The Wildcats' attacks was led by quarterback Mike Hartline, who completed 23 out of 28 passing attempts for 220 yards, and senior running back Randall Cobb, who rushed for 47 yards, caught seven passes for 68 yards, and threw a 6-yard touchdown pass of his own to freshman tight end Jordan Autmiller. The Tigers' victory avenged a 21–14 defeat they suffered against the Wildcats in 2009—the Wildcats' first victory over Auburn since 1966. With the victory, the Tigers improved their record to 6–0 overall, and 3–0 in the Southeastern Conference, where they moved to a half-game behind Western Division leader LSU. Kentucky fell to 3–3 overall, and 0–3 in the SEC Eastern division.
Arkansas and Auburn combined for 1036 yards of total offense and 108 points in the highest scoring non-overtime game between two conference opponents in SEC history as the Tigers defeated the Razorbacks. The Tigers were once again led on offense by quarterback Cam Newton, who rushed for 188 yards and completed 10 of 14 passes for 140 yards. The much-anticipated duel between Newton and Razorbacks' quarterback Ryan Mallett failed to materialize when Mallett left the game in the 2nd quarter because of a concussion. Mallett was replaced by sophomore backup Tyler Wilson, who completed 25 of 34 passes for 332 yards and four touchdowns. Before Mallett left the game he completed 10 of 15 passes for 95 yards and one touchdown.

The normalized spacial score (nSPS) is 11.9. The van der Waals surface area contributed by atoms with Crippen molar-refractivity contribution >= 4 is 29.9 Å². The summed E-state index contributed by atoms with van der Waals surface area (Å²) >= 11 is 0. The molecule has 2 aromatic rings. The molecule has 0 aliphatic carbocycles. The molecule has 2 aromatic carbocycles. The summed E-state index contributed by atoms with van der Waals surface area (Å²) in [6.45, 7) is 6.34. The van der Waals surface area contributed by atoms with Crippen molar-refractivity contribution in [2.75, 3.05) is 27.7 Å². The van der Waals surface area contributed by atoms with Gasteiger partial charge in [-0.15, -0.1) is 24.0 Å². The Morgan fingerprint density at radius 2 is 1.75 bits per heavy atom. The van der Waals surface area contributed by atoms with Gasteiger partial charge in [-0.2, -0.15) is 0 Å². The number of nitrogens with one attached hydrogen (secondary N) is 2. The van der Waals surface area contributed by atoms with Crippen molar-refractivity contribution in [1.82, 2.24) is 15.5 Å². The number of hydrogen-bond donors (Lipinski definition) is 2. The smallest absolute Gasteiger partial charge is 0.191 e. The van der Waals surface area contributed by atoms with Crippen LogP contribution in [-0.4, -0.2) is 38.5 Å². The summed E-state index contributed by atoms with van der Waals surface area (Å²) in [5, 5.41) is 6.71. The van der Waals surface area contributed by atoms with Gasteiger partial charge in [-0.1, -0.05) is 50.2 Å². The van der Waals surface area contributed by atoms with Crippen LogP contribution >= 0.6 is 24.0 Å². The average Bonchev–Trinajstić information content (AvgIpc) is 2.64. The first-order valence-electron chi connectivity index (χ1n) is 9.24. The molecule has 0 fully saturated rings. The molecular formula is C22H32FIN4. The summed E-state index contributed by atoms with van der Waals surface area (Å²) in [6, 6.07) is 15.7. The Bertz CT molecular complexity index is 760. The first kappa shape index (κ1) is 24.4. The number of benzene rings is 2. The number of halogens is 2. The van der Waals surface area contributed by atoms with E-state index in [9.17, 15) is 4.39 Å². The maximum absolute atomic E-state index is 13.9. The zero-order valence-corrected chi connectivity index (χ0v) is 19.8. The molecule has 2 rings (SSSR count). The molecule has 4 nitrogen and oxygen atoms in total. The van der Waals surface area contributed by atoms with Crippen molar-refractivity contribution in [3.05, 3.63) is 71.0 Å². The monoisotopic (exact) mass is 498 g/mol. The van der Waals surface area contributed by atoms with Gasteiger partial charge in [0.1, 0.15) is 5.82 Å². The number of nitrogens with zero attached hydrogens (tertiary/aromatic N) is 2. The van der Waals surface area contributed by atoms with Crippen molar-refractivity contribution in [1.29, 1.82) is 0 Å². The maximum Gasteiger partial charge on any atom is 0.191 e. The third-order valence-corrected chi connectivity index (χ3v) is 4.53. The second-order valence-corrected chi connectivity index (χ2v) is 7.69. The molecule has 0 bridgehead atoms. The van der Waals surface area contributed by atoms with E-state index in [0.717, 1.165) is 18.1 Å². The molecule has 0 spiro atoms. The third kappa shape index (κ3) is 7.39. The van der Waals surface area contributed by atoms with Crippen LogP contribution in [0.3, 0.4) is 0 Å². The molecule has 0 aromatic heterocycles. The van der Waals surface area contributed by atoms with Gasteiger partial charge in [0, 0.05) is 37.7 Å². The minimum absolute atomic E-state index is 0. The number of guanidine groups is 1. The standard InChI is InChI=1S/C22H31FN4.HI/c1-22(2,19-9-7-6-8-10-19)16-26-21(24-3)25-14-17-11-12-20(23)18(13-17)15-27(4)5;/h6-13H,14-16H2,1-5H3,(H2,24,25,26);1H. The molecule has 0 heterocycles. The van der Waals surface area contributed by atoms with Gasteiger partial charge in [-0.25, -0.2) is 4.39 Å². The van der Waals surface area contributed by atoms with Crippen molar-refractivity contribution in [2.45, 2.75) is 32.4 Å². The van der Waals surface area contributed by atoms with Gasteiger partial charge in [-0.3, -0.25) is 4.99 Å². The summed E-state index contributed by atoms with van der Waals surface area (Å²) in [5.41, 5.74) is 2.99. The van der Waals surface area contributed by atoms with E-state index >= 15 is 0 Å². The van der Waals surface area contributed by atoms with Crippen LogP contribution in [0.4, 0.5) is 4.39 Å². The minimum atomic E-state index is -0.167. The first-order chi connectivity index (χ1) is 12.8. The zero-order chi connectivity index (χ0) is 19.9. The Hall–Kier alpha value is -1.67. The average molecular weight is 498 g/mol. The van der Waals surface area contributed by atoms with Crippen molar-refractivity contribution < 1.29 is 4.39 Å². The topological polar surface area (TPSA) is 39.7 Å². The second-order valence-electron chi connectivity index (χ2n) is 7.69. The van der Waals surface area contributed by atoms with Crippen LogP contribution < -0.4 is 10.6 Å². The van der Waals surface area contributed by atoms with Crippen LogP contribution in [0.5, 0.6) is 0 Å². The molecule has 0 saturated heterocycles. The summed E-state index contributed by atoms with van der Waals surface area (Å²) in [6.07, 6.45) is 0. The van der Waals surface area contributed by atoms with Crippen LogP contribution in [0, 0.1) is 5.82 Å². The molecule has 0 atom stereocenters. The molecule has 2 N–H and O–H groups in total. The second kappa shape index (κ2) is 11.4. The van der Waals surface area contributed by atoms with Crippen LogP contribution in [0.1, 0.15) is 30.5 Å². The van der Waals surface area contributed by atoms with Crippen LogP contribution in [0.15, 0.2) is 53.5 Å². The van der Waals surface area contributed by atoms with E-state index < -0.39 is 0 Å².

The Razorbacks took an early 7–0 lead on 7-yard touchdown pass from Mallett to Van Stumon, but barely two minutes later the Tigers tied the game on 5-yard rushing touchdown by Newton. The two teams combined for 34 points in the second quarter. Auburn scored two touchdowns, one on a 4-yard run by Mario Fannin and the other on 13-yard run by Onterrio McCalebb. Wes Byrum kicked two field goals in the period, including a 26-yarder on the first half's final play to give the Tigers a 27–21 lead.
Wilson, the Razorbacks' back-up quarterback, connected on touchdown passes of 37 and 24 yards in the third quarter, while Byrum kicked a 28-yard field goal and Newton rushed for a 1-yard touchdown, making the score 37–35 in favor of Auburn at the end of the 3rd quarter. Newton's touchdown was set up by a 99-yard kick-off return by McCalebb.